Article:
Tracy Sugarman was an American illustrator known for chronicling momentous events in American History, from D-Day to the Civil Rights struggle. In 1964, he documented the people and projects of Mississippi's Freedom Summer. At age 41, he was older than many of the college-age volunteers and Civil Rights workers. Sugarman would later write two books of his experiences, The Stranger at the Gates (1966) and We Had Sneakers, They Had Guns (2009). The quotes cited here are Sugarman's unless otherwise noted.
A sensational story of power, class, and revenge in New York City when Harry Thaw murdered Stanford White over showgirl Evelyn Nesbit.
What happened when the lights went out in New York City on July 13, 1977?
In 1978 over 900 people led by Rev. Jim Jones died in the largest mass murder-suicide in history, at Jonestown, Guyana.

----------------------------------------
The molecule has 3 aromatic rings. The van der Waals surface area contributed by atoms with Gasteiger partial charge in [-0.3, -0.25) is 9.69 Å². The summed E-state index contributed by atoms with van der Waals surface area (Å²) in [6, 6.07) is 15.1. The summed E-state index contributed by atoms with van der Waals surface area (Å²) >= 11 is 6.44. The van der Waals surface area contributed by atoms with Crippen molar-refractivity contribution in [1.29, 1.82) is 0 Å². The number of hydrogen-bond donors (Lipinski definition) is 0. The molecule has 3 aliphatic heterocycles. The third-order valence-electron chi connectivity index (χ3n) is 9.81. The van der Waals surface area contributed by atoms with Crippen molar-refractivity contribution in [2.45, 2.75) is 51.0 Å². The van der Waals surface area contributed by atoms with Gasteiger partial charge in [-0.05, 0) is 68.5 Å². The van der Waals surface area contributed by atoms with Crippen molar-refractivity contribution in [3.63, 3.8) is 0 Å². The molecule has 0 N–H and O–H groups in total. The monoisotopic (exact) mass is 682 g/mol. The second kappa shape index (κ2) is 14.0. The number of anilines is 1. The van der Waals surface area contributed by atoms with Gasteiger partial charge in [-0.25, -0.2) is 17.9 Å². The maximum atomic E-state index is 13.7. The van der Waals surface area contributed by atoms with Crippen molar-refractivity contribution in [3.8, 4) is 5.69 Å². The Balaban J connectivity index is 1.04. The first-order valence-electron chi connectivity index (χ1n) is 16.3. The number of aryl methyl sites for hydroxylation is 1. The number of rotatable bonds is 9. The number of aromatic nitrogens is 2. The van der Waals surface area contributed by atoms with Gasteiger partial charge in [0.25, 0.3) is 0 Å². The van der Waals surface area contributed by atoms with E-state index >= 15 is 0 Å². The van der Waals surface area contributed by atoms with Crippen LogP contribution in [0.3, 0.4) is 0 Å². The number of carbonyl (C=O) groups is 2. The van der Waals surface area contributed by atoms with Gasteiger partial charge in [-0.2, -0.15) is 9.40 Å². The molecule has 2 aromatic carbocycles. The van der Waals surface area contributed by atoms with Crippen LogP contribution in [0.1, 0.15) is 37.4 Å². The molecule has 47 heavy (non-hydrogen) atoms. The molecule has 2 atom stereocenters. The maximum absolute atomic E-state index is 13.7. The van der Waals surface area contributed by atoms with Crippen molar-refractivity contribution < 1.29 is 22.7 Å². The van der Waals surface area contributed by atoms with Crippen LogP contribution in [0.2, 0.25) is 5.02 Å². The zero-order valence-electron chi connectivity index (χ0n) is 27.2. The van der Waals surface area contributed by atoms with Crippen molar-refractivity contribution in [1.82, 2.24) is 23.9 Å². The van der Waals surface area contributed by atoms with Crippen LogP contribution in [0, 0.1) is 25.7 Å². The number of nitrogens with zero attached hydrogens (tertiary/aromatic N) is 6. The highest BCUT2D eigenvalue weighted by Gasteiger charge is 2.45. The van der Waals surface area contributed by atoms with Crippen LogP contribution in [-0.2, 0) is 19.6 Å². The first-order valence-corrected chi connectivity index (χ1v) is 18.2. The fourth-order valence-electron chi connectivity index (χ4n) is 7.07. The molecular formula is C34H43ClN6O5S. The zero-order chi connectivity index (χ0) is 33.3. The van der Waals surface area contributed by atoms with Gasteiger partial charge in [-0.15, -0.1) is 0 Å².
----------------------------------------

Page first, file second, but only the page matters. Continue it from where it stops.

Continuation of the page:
An African American minister whose dream of ending racism galvanized millions of Americans in the civil rights movement.
His stunning triumph at the 1936 Olympic Games captivated the world even as it infuriated the Nazis. Premiering May 1.
A look at five real-life "Rosies," the reality of working in defense plants during World War II and then having to give up those jobs for returning GIs.
In 1967, thousands of hippies flocked to San Francisco's Haight Ashbury district.
Accused by a janitor, a respected Harvard professor was hanged for the murder of Dr. George Parkman, one of Boston's richest citizens, in 1849.